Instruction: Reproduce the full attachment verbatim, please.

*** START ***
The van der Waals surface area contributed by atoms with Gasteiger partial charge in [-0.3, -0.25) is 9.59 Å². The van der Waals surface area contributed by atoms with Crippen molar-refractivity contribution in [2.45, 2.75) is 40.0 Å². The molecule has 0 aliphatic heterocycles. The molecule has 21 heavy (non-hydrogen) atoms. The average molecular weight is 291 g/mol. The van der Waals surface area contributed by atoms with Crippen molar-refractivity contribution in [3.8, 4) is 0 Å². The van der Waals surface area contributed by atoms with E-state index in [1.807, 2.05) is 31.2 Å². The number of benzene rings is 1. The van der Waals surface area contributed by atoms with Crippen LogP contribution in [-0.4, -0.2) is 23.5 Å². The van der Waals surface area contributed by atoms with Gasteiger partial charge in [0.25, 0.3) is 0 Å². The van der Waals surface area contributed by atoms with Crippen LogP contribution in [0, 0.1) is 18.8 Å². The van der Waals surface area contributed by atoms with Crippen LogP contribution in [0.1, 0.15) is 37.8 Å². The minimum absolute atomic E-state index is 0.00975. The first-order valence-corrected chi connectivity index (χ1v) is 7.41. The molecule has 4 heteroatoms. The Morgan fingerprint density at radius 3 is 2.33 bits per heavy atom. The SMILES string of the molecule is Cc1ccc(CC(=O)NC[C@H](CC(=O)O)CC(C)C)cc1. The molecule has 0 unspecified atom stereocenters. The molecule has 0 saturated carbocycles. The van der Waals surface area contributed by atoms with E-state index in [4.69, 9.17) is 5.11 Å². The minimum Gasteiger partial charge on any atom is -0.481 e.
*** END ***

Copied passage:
The van der Waals surface area contributed by atoms with Gasteiger partial charge in [-0.3, -0.25) is 9.59 Å². The van der Waals surface area contributed by atoms with Crippen molar-refractivity contribution in [2.45, 2.75) is 40.0 Å². The molecule has 0 aliphatic heterocycles. The molecule has 21 heavy (non-hydrogen) atoms. The average molecular weight is 291 g/mol. The van der Waals surface area contributed by atoms with Crippen molar-refractivity contribution in [3.8, 4) is 0 Å². The van der Waals surface area contributed by atoms with E-state index in [1.807, 2.05) is 31.2 Å². The number of benzene rings is 1. The van der Waals surface area contributed by atoms with Crippen LogP contribution in [-0.4, -0.2) is 23.5 Å². The van der Waals surface area contributed by atoms with Gasteiger partial charge in [0.25, 0.3) is 0 Å². The van der Waals surface area contributed by atoms with Crippen LogP contribution in [0, 0.1) is 18.8 Å². The van der Waals surface area contributed by atoms with Crippen LogP contribution in [0.1, 0.15) is 37.8 Å². The minimum absolute atomic E-state index is 0.00975. The first-order valence-corrected chi connectivity index (χ1v) is 7.41. The molecule has 4 heteroatoms. The Morgan fingerprint density at radius 3 is 2.33 bits per heavy atom. The SMILES string of the molecule is Cc1ccc(CC(=O)NC[C@H](CC(=O)O)CC(C)C)cc1. The molecule has 0 unspecified atom stereocenters. The molecule has 0 saturated carbocycles. The van der Waals surface area contributed by atoms with E-state index in [4.69, 9.17) is 5.11 Å². The minimum Gasteiger partial charge on any atom is -0.481 e.